However, in episodes where Lydia is shown to have a love interest, she always chooses to stay single and work on herself, which is a very important contrast to nearly every other female character of my childhood. In the “Prince of the Neitherworld” episode, we are introduced to Prince Vince, a character so emo and moody that even his own subjects refer to him as “a bummer” multiple times. He hires Beetlejuice as his jester, then asks him how to win Lydia's love. Beetlejuice urges him to ask her to a movie, which Prince Vince does, but then becomes terribly jealous when Lydia accepts because he's convinced Vince is trying to steal his best friend. With Lydia and Vince's friendship blooming, Beetlejuice is left alone in an empty castle. Ultimately, when the prince asks Lydia to be his princess, Lydia gently tells him she only wants to be friends. Vince falls into his throne, a cloud appearing over his head as he shouts, “Love's labor lost!” Lydia is unswayed, and their relationship remains platonic.
The cartoon sees a supporting cast of other teen girls to flesh out Lydia's school life, including two nerdy, well-meaning friends, and a stereotypical “rich mean blonde girl” named Clare, who gets her comeuppance on the regular, usually served up by Beetlejuice who becomes annoyed by her treatment of his friend. Very seldom do we see acts of spite from Lydia, so most of the time Clare is the one to trip herself up, and Beetlejuice's horde of demon friends serves as her constant foil.
One of the best episodes of the series is Season 1's “Laugh of the Party,” in which Lydia's mom takes over a small gathering in Lydia's name, unknowingly inviting Clare. Being a mean girl, Clare is inexplicably mean to and focused on ruining Lydia's day for no apparent reason. Lydia's mom dresses her up like a bunny, and Lydia's response is to look incredibly depressed about the whole thing, which is one of the most relatable things I've ever seen in a television series. Later, optimistic Lydia refashions her costume to look more like a wolf, and, when Beetlejuice pops open “party in a can,” the situation turns around. Of course, the party-goers are all monsters from the Neitherworld, but it's still an underdog success story, and I am here for it.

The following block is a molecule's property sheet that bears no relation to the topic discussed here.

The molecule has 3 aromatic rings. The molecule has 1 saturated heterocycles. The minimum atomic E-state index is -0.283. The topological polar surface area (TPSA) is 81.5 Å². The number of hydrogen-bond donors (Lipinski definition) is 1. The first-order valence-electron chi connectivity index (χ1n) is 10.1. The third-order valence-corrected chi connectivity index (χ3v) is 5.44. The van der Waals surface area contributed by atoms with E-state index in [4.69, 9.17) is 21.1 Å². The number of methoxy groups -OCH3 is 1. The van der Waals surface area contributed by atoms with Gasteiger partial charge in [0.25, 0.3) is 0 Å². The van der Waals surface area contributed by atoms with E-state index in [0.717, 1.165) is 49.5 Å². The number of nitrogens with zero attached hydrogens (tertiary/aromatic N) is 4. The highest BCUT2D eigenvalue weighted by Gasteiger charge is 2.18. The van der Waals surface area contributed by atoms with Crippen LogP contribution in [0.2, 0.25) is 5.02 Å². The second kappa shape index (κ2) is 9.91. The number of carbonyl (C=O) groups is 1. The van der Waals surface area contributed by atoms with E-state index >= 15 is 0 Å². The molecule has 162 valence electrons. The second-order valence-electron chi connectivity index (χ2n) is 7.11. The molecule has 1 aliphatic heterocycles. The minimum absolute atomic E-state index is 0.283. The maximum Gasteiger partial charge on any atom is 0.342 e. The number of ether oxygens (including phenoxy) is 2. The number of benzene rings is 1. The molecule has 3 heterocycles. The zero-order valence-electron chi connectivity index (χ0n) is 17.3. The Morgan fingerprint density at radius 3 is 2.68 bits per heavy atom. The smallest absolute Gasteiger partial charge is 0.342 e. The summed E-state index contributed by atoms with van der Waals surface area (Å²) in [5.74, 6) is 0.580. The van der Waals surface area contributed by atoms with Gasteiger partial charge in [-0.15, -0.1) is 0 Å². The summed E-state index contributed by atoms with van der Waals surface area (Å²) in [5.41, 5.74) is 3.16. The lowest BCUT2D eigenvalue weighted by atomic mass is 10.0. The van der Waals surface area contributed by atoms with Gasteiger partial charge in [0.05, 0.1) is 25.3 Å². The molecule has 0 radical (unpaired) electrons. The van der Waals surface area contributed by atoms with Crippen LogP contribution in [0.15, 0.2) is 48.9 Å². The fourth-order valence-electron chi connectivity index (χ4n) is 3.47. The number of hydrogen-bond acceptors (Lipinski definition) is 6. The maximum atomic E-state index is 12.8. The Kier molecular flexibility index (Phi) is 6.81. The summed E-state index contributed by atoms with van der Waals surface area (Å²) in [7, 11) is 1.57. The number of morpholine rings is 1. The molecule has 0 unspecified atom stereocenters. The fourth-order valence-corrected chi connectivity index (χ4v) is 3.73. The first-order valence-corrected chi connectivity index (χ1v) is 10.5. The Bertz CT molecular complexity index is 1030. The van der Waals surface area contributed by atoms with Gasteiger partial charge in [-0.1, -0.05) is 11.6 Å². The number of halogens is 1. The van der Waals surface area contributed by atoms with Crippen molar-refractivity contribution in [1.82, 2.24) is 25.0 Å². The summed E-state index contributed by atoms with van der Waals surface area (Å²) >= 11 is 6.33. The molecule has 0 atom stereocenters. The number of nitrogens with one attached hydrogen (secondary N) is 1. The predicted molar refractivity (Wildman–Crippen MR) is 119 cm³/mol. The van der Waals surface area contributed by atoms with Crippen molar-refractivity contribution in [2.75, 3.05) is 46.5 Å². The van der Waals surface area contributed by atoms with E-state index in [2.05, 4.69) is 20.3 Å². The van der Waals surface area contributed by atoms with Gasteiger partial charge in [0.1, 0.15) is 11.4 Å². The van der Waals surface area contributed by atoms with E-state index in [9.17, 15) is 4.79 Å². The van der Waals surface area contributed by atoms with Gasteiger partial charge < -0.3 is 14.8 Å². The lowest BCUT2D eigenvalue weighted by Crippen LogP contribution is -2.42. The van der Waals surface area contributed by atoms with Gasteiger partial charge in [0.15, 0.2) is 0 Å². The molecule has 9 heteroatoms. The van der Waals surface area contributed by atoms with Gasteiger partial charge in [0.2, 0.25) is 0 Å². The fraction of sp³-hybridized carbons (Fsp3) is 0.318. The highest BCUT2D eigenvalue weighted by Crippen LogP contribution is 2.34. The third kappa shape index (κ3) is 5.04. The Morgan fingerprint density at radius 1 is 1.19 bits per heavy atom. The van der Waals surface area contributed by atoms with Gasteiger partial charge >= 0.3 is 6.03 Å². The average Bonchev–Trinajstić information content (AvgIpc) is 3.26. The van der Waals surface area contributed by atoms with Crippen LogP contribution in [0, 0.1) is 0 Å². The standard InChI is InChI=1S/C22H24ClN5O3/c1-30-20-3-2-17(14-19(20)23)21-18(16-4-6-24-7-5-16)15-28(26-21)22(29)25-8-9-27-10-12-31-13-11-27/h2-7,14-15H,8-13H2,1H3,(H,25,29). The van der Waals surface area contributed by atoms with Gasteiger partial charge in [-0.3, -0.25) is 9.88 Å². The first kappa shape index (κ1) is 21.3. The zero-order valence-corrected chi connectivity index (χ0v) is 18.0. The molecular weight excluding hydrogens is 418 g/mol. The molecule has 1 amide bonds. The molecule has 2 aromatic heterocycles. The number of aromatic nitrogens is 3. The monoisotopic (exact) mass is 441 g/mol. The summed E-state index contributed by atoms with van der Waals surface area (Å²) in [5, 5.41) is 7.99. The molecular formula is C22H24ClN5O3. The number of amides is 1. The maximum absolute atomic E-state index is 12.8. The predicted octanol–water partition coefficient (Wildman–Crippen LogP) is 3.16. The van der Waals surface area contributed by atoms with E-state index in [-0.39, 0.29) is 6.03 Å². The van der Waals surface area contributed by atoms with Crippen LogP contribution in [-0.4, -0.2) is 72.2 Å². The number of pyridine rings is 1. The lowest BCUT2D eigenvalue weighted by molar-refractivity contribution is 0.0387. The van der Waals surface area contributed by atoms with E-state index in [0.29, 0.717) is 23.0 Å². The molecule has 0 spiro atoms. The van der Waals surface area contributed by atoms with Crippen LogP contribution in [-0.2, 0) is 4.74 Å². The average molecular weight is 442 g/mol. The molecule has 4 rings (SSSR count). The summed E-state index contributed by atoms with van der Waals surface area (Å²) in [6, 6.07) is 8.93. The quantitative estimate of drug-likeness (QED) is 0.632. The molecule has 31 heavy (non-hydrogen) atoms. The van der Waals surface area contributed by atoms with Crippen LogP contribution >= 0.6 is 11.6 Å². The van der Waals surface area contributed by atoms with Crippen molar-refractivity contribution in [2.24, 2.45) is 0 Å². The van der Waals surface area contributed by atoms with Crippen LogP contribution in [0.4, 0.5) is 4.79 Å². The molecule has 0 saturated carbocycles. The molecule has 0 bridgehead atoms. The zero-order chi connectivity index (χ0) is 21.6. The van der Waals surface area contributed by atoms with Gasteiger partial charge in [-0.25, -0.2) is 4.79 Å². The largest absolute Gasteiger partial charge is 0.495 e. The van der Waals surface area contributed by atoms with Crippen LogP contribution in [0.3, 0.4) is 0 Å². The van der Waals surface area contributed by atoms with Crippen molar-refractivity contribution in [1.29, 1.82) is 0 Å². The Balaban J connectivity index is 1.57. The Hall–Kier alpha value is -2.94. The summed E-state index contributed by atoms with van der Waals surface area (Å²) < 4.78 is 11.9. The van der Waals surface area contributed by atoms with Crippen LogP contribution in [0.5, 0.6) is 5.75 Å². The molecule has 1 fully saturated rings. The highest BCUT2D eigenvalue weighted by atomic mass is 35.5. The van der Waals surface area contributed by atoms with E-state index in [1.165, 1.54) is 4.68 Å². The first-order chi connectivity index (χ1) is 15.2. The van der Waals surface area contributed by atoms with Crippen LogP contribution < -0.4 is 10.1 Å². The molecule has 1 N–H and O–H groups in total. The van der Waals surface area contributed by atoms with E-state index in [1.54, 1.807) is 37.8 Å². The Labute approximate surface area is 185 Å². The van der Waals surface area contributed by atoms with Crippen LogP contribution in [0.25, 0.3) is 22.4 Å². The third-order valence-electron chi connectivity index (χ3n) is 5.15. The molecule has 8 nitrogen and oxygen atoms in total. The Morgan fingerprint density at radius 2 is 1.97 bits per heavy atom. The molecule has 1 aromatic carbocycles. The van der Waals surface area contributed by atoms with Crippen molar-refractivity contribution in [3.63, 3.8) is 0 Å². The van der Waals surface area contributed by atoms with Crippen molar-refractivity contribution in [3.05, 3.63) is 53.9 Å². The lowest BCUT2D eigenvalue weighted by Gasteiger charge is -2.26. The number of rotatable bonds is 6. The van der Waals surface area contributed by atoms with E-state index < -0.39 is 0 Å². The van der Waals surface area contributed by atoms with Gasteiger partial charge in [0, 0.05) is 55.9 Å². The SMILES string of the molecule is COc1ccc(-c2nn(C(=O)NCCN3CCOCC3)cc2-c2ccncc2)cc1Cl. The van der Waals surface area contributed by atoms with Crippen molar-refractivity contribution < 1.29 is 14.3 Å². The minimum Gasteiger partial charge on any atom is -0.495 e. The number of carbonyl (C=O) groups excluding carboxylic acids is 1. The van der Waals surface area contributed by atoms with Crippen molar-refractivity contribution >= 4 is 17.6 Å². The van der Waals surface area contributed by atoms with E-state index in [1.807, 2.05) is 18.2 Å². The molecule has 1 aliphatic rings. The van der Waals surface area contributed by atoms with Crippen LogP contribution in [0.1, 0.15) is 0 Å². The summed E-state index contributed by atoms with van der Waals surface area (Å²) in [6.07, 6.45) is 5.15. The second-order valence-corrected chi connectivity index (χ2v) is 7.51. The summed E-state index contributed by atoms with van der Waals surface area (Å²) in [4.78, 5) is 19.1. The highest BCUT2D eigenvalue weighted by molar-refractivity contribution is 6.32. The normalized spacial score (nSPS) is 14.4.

While the Beetlejuice outfit didn't change much from the live-action to animated versions, Lydia's got a whole new redesign—probably due to the fact that an all-black outfit wouldn't translate well to dynamic animation over an often-mostly-black background. The updated black leotard with a red spider web shawl defined my concept of fashion for about the first ten years of my life, and created countless little goth girls like me all across the country. Whoever designed Lydia's look for the animated series did great, even doing one better than the film. People are still cosplaying this outfit decades later, so its influence has been further-reaching than the show creators probably could have foreseen in 1991.
Having shed the willful despair that defined her character in the film was a necessary change for a children's show, but Lydia Deetz will always be the alienated goth girl that lives inside us all, and I'm thankful for the cartoon that gave me this hero and showed me the goth girl I knew myself to be deep down inside.